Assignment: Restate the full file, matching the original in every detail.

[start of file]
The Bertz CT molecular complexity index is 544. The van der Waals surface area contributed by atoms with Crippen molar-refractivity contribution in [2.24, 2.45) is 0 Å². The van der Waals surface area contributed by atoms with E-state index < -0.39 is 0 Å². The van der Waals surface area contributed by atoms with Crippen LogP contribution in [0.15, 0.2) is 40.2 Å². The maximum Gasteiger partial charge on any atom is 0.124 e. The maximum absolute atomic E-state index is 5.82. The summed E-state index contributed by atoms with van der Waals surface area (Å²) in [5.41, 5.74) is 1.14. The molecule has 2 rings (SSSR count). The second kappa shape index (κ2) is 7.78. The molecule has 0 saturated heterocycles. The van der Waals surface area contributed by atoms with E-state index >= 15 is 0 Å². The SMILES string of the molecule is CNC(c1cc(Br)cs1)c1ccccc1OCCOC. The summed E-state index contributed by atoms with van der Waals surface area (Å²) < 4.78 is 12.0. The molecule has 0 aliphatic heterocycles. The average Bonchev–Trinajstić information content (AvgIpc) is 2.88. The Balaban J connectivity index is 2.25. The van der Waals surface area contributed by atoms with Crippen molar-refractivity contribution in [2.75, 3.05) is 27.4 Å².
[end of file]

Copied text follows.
The Bertz CT molecular complexity index is 544. The van der Waals surface area contributed by atoms with Crippen molar-refractivity contribution in [2.24, 2.45) is 0 Å². The van der Waals surface area contributed by atoms with E-state index < -0.39 is 0 Å². The van der Waals surface area contributed by atoms with Crippen LogP contribution in [0.15, 0.2) is 40.2 Å². The maximum Gasteiger partial charge on any atom is 0.124 e. The maximum absolute atomic E-state index is 5.82. The summed E-state index contributed by atoms with van der Waals surface area (Å²) in [5.41, 5.74) is 1.14. The molecule has 2 rings (SSSR count). The second kappa shape index (κ2) is 7.78. The molecule has 0 saturated heterocycles. The van der Waals surface area contributed by atoms with E-state index >= 15 is 0 Å². The SMILES string of the molecule is CNC(c1cc(Br)cs1)c1ccccc1OCCOC. The summed E-state index contributed by atoms with van der Waals surface area (Å²) < 4.78 is 12.0. The molecule has 0 aliphatic heterocycles. The average Bonchev–Trinajstić information content (AvgIpc) is 2.88. The Balaban J connectivity index is 2.25. The van der Waals surface area contributed by atoms with Crippen molar-refractivity contribution in [2.75, 3.05) is 27.4 Å².